Kenyan and Israeli forces have launched a major assault
to end a siege by Somalia’s al-Shabab fighters holding hostages inside a partly
Tel Aviv-owned shopping mall in the Kenyan capital Nairobi.
An al-Shabab spokesman said in a statement issued on Saturday that his group was behind the attack on Nairobi's Westgate shopping mall that left at least 68 people dead and about 2000 more injured.
Kenyan police warned on Sunday that the death toll could rise "much higher".
According to reports, the dead also included three British nationals, two French women, two Canadian citizens, including a diplomat, a Chinese woman, two Indians, a South Korean, a South African and a Dutch woman.
The Kenyan security forces backed by several Israeli agents launched the assault shortly before sundown on Sunday to end the two-day siege with military helicopters circling over the mall.
"This will end tonight. Our forces will prevail. Kenyans are standing firm against aggression, and we will win," Kenya's Disaster Operations Center said in a message on its Twitter site.
"Godspeed to our guys in the Westgate building," the tweet added.
According to police, 10 to 15 al-Shabab heavily armed militants stormed the mall from two sides on Saturday.
Some militants have been killed and the security forces are battling the remaining attackers, police officials said.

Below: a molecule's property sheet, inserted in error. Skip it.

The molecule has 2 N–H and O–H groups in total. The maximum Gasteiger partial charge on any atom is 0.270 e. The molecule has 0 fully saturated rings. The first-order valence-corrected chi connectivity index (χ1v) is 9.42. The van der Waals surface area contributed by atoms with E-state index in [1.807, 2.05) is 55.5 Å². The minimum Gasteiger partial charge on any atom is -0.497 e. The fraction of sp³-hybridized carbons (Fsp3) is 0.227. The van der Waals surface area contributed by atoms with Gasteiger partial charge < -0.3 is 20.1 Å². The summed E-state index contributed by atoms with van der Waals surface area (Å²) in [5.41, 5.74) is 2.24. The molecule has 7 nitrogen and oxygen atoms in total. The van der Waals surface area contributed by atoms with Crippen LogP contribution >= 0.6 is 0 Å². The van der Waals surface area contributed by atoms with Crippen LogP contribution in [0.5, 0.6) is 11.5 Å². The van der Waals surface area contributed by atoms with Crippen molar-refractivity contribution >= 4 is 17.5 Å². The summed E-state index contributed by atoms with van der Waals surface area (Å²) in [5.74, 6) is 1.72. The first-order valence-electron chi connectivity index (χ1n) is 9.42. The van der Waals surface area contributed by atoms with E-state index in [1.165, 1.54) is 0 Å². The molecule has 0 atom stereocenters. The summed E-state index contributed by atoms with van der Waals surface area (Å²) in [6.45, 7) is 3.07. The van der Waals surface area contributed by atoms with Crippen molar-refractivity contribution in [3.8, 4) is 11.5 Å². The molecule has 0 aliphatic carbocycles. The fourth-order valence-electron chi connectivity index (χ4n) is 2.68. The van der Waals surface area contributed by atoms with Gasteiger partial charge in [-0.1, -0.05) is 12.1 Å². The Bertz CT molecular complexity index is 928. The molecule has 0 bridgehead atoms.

"The criminals are now all located in one place within the building... We have as good a chance to successfully neutralize the terrorists as we can hope for," Kenyan President Uhuru Kenyatta said in a televised speech on Sunday afternoon.
A Kenyan security official confirmed that Israeli troops were involved in the operation. The official spoke on condition of anonymity because he was not authorized to talk to the media.
On Saturday, al-Shabab fighters claimed responsibility for the assault and warned the Kenyan government to withdraw its troops from their country.
"The Christian government of Kenya invaded our country in October 2011 killing many innocent civilians with their military jets," al-Shabab spokesman Sheik Ali Mohamud Rage said.
"We have warned Kenya of that attack, but it ignored (us), still forcefully holding our lands ... while killing our innocent civilians," Rage said.
In another statement posted on Twitter on Sunday, the al-Shabab said that Kenyan officials were asking the hostage-takers to negotiate and offering incentives.
“We'll not negotiate with the Kenyan govt. as long as its forces are invading our country, so reap the bitter fruits of your harvest,” the tweet said.
Kenya has more than 4,000 army soldiers in southern Somalia, where they have been battling the al-Shabab fighters since 2011.
The Kenyan troops are part of the African Union Mission in Somalia (AMISOM) that gets training and equipment from the United States.
Somalia has not had an effective central government since 1991, when warlords overthrew former dictator Mohamed Siad Barre.
Source: Press TV
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